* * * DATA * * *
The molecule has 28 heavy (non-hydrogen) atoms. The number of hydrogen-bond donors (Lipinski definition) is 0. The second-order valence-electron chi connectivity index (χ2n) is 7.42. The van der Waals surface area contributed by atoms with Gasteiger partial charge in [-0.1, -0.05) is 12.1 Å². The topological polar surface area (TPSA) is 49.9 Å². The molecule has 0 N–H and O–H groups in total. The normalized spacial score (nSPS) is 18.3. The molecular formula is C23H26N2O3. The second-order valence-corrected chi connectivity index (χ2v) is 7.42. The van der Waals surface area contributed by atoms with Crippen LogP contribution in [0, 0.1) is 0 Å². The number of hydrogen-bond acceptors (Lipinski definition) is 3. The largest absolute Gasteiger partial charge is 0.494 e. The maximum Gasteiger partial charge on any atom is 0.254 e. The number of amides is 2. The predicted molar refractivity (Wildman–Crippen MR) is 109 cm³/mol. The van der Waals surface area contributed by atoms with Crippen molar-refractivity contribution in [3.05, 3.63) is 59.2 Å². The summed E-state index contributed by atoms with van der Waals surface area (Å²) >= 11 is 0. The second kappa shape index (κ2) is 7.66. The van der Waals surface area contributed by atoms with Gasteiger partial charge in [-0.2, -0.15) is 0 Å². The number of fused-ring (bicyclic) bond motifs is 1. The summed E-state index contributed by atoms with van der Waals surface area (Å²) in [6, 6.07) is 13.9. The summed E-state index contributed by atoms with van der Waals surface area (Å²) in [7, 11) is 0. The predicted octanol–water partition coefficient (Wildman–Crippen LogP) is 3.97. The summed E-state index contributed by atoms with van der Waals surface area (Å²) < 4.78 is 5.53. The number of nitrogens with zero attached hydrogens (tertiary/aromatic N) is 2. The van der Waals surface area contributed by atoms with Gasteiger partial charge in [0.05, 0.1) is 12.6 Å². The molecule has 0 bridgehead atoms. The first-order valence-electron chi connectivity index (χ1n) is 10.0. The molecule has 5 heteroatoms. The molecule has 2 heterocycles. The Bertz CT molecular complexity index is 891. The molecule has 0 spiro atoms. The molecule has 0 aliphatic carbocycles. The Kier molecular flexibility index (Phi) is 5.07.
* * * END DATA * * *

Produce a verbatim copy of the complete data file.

The molecule has 28 heavy (non-hydrogen) atoms. The number of hydrogen-bond donors (Lipinski definition) is 0. The second-order valence-electron chi connectivity index (χ2n) is 7.42. The van der Waals surface area contributed by atoms with Gasteiger partial charge in [-0.1, -0.05) is 12.1 Å². The topological polar surface area (TPSA) is 49.9 Å². The molecule has 0 N–H and O–H groups in total. The normalized spacial score (nSPS) is 18.3. The molecular formula is C23H26N2O3. The second-order valence-corrected chi connectivity index (χ2v) is 7.42. The van der Waals surface area contributed by atoms with Crippen LogP contribution in [0, 0.1) is 0 Å². The number of hydrogen-bond acceptors (Lipinski definition) is 3. The largest absolute Gasteiger partial charge is 0.494 e. The maximum Gasteiger partial charge on any atom is 0.254 e. The number of amides is 2. The predicted molar refractivity (Wildman–Crippen MR) is 109 cm³/mol. The van der Waals surface area contributed by atoms with Crippen molar-refractivity contribution in [3.05, 3.63) is 59.2 Å². The summed E-state index contributed by atoms with van der Waals surface area (Å²) >= 11 is 0. The second kappa shape index (κ2) is 7.66. The van der Waals surface area contributed by atoms with Gasteiger partial charge in [-0.2, -0.15) is 0 Å². The number of fused-ring (bicyclic) bond motifs is 1. The summed E-state index contributed by atoms with van der Waals surface area (Å²) in [6, 6.07) is 13.9. The summed E-state index contributed by atoms with van der Waals surface area (Å²) in [7, 11) is 0. The predicted octanol–water partition coefficient (Wildman–Crippen LogP) is 3.97. The summed E-state index contributed by atoms with van der Waals surface area (Å²) < 4.78 is 5.53. The number of nitrogens with zero attached hydrogens (tertiary/aromatic N) is 2. The van der Waals surface area contributed by atoms with Gasteiger partial charge in [0.05, 0.1) is 12.6 Å². The molecule has 0 bridgehead atoms. The first-order valence-electron chi connectivity index (χ1n) is 10.0. The molecule has 5 heteroatoms. The molecule has 2 heterocycles. The Bertz CT molecular complexity index is 891. The molecule has 0 spiro atoms. The molecule has 0 aliphatic carbocycles. The Kier molecular flexibility index (Phi) is 5.07.